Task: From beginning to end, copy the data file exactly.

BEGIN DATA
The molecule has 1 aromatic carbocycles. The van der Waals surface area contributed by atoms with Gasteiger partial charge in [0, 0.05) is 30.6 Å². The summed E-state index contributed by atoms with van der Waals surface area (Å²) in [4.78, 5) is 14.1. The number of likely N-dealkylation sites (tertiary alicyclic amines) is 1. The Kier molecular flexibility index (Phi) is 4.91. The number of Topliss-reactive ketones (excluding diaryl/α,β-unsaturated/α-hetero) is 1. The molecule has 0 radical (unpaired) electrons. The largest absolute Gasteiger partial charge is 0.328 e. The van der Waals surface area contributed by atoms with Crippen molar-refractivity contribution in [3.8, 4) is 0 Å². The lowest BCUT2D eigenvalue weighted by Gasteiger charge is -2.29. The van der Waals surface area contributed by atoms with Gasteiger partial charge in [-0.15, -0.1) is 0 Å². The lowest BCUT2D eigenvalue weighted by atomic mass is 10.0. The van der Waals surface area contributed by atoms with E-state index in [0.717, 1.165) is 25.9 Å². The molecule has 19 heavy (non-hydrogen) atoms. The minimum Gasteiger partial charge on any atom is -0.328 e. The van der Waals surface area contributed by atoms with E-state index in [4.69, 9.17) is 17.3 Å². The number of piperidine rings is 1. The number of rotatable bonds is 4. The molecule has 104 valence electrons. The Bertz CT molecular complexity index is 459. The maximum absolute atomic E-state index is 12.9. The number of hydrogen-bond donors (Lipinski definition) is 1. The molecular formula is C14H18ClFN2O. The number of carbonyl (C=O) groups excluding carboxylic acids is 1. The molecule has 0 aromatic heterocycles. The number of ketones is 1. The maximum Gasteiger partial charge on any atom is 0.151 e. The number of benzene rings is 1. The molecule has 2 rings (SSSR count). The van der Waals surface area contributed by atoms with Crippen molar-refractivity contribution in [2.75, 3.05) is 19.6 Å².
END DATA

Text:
The molecule has 1 aromatic carbocycles. The van der Waals surface area contributed by atoms with Gasteiger partial charge in [0, 0.05) is 30.6 Å². The summed E-state index contributed by atoms with van der Waals surface area (Å²) in [4.78, 5) is 14.1. The number of likely N-dealkylation sites (tertiary alicyclic amines) is 1. The Kier molecular flexibility index (Phi) is 4.91. The number of Topliss-reactive ketones (excluding diaryl/α,β-unsaturated/α-hetero) is 1. The molecule has 0 radical (unpaired) electrons. The largest absolute Gasteiger partial charge is 0.328 e. The van der Waals surface area contributed by atoms with Crippen molar-refractivity contribution in [3.8, 4) is 0 Å². The lowest BCUT2D eigenvalue weighted by Gasteiger charge is -2.29. The van der Waals surface area contributed by atoms with Gasteiger partial charge in [-0.15, -0.1) is 0 Å². The lowest BCUT2D eigenvalue weighted by atomic mass is 10.0. The van der Waals surface area contributed by atoms with E-state index in [0.717, 1.165) is 25.9 Å². The molecule has 19 heavy (non-hydrogen) atoms. The minimum Gasteiger partial charge on any atom is -0.328 e. The van der Waals surface area contributed by atoms with E-state index in [4.69, 9.17) is 17.3 Å². The number of piperidine rings is 1. The number of rotatable bonds is 4. The molecule has 104 valence electrons. The Bertz CT molecular complexity index is 459. The maximum absolute atomic E-state index is 12.9. The number of hydrogen-bond donors (Lipinski definition) is 1. The molecular formula is C14H18ClFN2O. The number of carbonyl (C=O) groups excluding carboxylic acids is 1. The molecule has 0 aromatic heterocycles. The number of ketones is 1. The maximum Gasteiger partial charge on any atom is 0.151 e. The number of benzene rings is 1. The molecule has 2 rings (SSSR count). The van der Waals surface area contributed by atoms with Crippen molar-refractivity contribution in [2.75, 3.05) is 19.6 Å².